10 Minutes With Peace Sakulclanuwat: Part Two

Peace is a young woman in her early 30s. She stands behind the counter of a coffee education station, wearing a pink collared shirt a smiling looking off in the distance. She has short black hair and is of Thai descent.

We wrap up our conversation with Peace by talking about Thai coffee and the SCA Coffee Taster’s Flavor Wheel.


Cover photo provided by Peace Sakulclanuwat

On Friday, we began learning about coffee competitor Peace Sakulclanuwat’s (she/her) journey through coffee and how competition has changed her service experience. Today, we’ll learn about what it was like to present Thai coffee (a natural process Catuai varietal from Chiang Mai) on the national stage, and how the subjectivity of the SCA Coffee Tasters Flavor Wheel impacted her score with the judges at the 2020 U.S. Brewers Cup.

Note: This interview has been condensed for brevity.

Katrina Yentch: We both have talked about Thai-origin coffee. I’m curious what kind of potential you see for it to have a global presence? 

Peace Sakulclanuwat: The first thing that makes Thai coffee special is Thailand is one of the few coffee-growing regions in Asia besides Vietnam and China and then Indonesia, but I feel like since Thailand, with the coffee farms they have going on there, it’s like micro-lots. The amount of the production is not enough for the farmer or producers to export Thai coffee outside the country.

I think Thai coffee will break through in the international market with the help of connection, and that coffee shops in the U.S. are willing to invest in Thai coffee … I think there will be a new change soon as long as people are willing to invest and promote. Right now if you go to Thailand, every coffee shop there only serves Thai coffee. They barely have international coffee because the price point is very expensive, but to serve and make Thai coffee taste as good as Ethiopian, then what’s the point? Why would they make such expensive green beans when you have your own resource in the country?

Peace poses with her coffee presentation card. She is giving a thumbs up and stands in front of pour over cones.
Peace used a coffee from her homeland of Thailand for her first try at Brewers Cup in 2020, and placed 17th! Photo taken by Nat Tungwongsakul.

So what did it feel like to be Thai-American on the U.S. national stage? To my knowledge we haven’t had too many of us Thai coffee folks make it as far in American coffee competitions!

I feel very honored and proud of myself that I made it that far for my first time. … It was an honor for the Thai farmers back home, because at the end of my presentation on my national speech I said, “I’m very proud that I was able to represent this coffee on behalf of Thai farmers back home.”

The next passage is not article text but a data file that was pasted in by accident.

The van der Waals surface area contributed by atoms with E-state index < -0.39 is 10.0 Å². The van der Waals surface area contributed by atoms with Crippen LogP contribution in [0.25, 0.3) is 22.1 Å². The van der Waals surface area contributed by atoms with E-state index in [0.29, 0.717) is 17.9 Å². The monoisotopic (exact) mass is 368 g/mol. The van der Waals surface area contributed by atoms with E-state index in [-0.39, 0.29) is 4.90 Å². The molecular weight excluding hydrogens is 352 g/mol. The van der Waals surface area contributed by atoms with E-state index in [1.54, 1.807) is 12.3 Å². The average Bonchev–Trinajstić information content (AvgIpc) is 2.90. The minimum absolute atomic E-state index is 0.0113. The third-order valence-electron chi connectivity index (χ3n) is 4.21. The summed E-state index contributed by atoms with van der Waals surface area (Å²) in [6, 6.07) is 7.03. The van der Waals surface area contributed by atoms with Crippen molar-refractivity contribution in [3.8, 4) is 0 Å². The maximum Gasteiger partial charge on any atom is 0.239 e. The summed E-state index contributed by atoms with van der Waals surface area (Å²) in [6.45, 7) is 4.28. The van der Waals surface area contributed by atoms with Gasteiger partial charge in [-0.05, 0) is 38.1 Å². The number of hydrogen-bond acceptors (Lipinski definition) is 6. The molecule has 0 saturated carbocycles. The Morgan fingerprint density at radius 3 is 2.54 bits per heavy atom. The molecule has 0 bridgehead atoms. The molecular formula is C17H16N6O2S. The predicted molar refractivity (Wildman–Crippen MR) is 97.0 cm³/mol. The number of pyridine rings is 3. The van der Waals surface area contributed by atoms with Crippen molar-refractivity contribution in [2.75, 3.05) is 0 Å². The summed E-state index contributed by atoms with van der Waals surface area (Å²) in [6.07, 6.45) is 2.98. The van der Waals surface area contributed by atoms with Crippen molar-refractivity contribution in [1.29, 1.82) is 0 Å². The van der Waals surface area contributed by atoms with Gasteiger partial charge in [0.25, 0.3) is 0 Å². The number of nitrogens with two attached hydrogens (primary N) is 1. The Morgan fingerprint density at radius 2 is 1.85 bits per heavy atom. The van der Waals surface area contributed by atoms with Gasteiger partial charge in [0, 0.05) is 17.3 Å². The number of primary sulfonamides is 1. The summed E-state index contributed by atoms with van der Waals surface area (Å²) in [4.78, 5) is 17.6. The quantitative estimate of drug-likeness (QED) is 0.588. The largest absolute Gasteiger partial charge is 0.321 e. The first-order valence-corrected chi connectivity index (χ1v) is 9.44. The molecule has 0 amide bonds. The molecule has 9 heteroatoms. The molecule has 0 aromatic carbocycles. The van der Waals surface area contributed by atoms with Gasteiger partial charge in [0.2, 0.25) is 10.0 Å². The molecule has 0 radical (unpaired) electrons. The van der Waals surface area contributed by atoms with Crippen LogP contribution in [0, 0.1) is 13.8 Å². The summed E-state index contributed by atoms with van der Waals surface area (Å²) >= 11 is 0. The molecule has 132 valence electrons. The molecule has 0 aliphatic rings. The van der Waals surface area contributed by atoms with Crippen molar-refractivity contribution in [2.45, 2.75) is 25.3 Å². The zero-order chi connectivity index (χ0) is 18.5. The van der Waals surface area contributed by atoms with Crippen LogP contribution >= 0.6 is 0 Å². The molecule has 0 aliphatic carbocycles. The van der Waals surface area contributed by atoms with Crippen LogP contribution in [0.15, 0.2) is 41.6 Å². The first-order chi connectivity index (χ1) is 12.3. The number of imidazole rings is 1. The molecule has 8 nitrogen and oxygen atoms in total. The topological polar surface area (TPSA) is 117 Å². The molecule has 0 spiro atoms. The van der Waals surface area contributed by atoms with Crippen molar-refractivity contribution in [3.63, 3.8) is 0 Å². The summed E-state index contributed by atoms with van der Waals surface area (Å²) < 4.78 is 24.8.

Like I said before, not a lot of people who happen to be born in coffee-growing regions (are able) to use that coffee, to represent yourself and your country on another land too, in the U.S. People have been competing for so many years, and for me to compete for the first time, and I made it to the national level (17th place) for the first time, using Thai coffee … there’s nothing else I could ask for. When I went to nationals I wasn’t looking to win. The only thing I had in my head when I went to compete with Thai coffee is that I wanna give all my best and best represent the Thai coffee and show it to American judges. I’m like, “Hey, there’s also good coffee that isn’t from 90+ estate or Gesha varietals that you’ve been tasting this whole time.” I’m just like, “Here, it’s the best thing I can offer to you, and hopefully it will change something in coffee competition, to create more diversity, and then give a platform for multiracial barista competitors, having a space to take in the competition world.” In the past it has always been white straight male or female. When’s the last time you see so many people of color compete in the coffee industry?

At the end of my competition, one of the things that brought me down and made me feel upset was because I think with the flavor wheel that we have, the SCA (Coffee Taster’s) Flavor Wheel, all the judges use it to locate and taste the coffees. I think most of the fruits and tasting notes, it’s not helping with my coffee. My tasting notes for my Thai coffee were a lot of tropical fruits. Most of the judges, they’re not familiar with tropical fruits. For example, if you throw out dragonfruits, I bet one of them have had it before. Or even tamarind, or sun dried banana, that’s all the tasting notes that I cannot use because my judging panel wasn’t familiar with this.